Two more metro area people found guilty of tax fraud



The IRS really doesnt like it when people steal from it.
  • The IRS really doesn't like it when people steal from it.
Joshua Simonson and his wife, Kristen Simonson, of Oak Grove were convicted of tax fraud Wedneday. They were the latest people in a trend of metro area residents pleading guilty or being convicted in federal cases for schemes using form 1099-OID. In July, The Pitch wrote about Shirley Oyer, a Kansas City woman who was accused of being part of a nationwide group of people promoting a form 1099-OID tax-fraud scheme. Oyer pleaded guilty in September.

In the scheme, people use a form called 1099-OID to claim a tax deduction for interest they supposedly earned on investments. Scammers also take deductions on most debt they have (home mortgages, car loans, etc.) in order to get rebates. Of course, this is illegal. The couple committed the fraud with their 2006 and 2007 taxes. (Read the IRS's explanation of the delusional reasoning behind the scheme. It's fascinating.)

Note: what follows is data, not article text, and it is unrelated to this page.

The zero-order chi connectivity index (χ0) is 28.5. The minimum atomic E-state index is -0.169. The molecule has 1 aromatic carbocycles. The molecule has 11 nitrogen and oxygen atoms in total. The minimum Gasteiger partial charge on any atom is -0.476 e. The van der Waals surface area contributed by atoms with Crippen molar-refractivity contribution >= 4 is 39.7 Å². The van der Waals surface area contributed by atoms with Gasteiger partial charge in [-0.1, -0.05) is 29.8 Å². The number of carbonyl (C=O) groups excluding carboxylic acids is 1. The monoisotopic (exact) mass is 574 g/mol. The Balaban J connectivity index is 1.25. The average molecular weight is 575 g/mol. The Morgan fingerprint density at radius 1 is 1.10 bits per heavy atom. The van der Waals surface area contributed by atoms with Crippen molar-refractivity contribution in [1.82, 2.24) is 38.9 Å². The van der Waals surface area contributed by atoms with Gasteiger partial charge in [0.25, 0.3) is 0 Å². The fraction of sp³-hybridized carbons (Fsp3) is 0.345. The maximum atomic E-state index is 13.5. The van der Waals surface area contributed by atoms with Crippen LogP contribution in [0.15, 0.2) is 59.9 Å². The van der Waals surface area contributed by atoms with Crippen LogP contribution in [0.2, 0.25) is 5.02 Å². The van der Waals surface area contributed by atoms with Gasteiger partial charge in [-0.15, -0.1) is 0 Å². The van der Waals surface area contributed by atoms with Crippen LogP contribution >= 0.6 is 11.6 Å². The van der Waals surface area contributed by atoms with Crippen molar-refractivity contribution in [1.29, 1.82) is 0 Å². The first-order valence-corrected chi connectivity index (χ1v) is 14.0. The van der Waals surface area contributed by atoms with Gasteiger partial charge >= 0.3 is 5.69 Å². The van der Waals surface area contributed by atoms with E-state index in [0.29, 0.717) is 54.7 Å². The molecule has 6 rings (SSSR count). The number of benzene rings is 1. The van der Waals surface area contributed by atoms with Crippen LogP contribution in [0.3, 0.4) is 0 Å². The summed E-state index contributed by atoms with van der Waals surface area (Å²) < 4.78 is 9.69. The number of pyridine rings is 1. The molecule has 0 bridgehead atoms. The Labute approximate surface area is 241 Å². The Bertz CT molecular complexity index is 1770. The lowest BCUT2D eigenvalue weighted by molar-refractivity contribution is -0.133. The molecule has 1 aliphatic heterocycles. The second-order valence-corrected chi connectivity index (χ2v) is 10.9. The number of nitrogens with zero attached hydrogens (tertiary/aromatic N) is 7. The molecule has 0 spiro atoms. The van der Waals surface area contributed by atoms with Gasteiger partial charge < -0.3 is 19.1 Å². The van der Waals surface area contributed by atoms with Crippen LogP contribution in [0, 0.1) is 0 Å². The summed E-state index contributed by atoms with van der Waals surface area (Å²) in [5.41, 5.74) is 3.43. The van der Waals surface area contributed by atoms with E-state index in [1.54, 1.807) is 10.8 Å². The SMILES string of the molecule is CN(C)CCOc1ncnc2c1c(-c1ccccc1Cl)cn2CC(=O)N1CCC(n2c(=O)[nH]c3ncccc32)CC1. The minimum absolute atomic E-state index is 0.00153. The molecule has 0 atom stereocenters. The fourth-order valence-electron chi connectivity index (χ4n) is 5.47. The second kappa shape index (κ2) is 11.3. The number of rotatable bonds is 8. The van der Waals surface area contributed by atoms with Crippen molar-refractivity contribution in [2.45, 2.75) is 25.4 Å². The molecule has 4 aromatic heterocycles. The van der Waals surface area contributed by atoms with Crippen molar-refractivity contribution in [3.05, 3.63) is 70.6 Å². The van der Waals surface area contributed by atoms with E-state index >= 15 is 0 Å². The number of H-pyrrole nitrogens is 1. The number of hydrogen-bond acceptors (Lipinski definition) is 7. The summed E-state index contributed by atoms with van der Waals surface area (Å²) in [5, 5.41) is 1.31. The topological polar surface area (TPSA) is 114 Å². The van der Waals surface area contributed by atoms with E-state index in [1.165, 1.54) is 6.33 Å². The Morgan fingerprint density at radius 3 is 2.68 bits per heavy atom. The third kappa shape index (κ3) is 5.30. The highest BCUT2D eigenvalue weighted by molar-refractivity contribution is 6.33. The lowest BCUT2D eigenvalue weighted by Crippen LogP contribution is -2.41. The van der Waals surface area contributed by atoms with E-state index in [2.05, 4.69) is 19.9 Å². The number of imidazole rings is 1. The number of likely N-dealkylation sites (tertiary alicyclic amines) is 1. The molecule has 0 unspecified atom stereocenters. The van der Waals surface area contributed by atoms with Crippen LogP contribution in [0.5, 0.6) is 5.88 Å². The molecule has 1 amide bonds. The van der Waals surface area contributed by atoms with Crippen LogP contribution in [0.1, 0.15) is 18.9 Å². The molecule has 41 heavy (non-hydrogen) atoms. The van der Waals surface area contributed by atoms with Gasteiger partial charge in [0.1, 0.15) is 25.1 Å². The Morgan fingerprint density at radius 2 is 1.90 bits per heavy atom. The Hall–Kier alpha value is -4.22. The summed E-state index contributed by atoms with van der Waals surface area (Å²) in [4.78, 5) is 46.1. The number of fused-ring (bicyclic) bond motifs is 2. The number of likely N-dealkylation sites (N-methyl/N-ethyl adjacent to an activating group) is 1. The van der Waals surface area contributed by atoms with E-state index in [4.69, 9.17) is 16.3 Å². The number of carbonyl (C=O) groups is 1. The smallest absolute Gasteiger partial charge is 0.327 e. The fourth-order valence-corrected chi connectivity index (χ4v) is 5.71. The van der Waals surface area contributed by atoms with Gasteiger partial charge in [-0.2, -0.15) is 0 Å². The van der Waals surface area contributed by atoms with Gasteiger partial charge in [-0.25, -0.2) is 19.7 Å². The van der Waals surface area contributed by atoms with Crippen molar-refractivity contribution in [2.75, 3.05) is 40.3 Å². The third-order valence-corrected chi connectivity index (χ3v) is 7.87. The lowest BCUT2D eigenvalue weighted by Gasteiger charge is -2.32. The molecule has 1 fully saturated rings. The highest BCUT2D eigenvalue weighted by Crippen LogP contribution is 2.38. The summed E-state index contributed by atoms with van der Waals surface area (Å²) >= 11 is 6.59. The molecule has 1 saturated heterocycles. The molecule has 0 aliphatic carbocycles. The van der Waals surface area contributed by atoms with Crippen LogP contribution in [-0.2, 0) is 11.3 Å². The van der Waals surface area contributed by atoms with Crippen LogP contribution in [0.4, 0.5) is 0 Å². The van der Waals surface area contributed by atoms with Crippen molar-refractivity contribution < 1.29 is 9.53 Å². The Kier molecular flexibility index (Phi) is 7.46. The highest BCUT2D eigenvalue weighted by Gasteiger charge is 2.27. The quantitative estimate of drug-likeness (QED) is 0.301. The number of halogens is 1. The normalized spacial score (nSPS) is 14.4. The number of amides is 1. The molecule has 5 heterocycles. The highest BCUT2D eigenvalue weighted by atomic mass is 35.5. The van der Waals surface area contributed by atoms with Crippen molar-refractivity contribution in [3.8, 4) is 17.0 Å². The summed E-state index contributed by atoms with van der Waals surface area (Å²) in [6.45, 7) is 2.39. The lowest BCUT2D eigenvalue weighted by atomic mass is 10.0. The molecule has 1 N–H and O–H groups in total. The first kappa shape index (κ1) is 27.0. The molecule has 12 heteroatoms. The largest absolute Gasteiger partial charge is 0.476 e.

According to a press release from the U.S. Attorney's Office, the Simonsons cashed in big time. "As a result of their fraudulent claims, the Simonsons received three refund checks totaling $810,218. Kristen Simonson received a $582,277 refund check and a $4,215 refund check. Joshua Simonson received a $223,726 refund check," the release says. The U.S. Attorney's Office also says that when the IRS told the pair that they had to give the ill-gotten cash back, they sent the government bad checks. The jury deliberated in the case for just two hours.

It could get some serious time in the big house for the spouses. Joshua Simonson is subject to a sentence of up to 95 years in federal prison without parole, and Kristen Simonson is subject to a sentence of up to 60 years in federal prison without parole.

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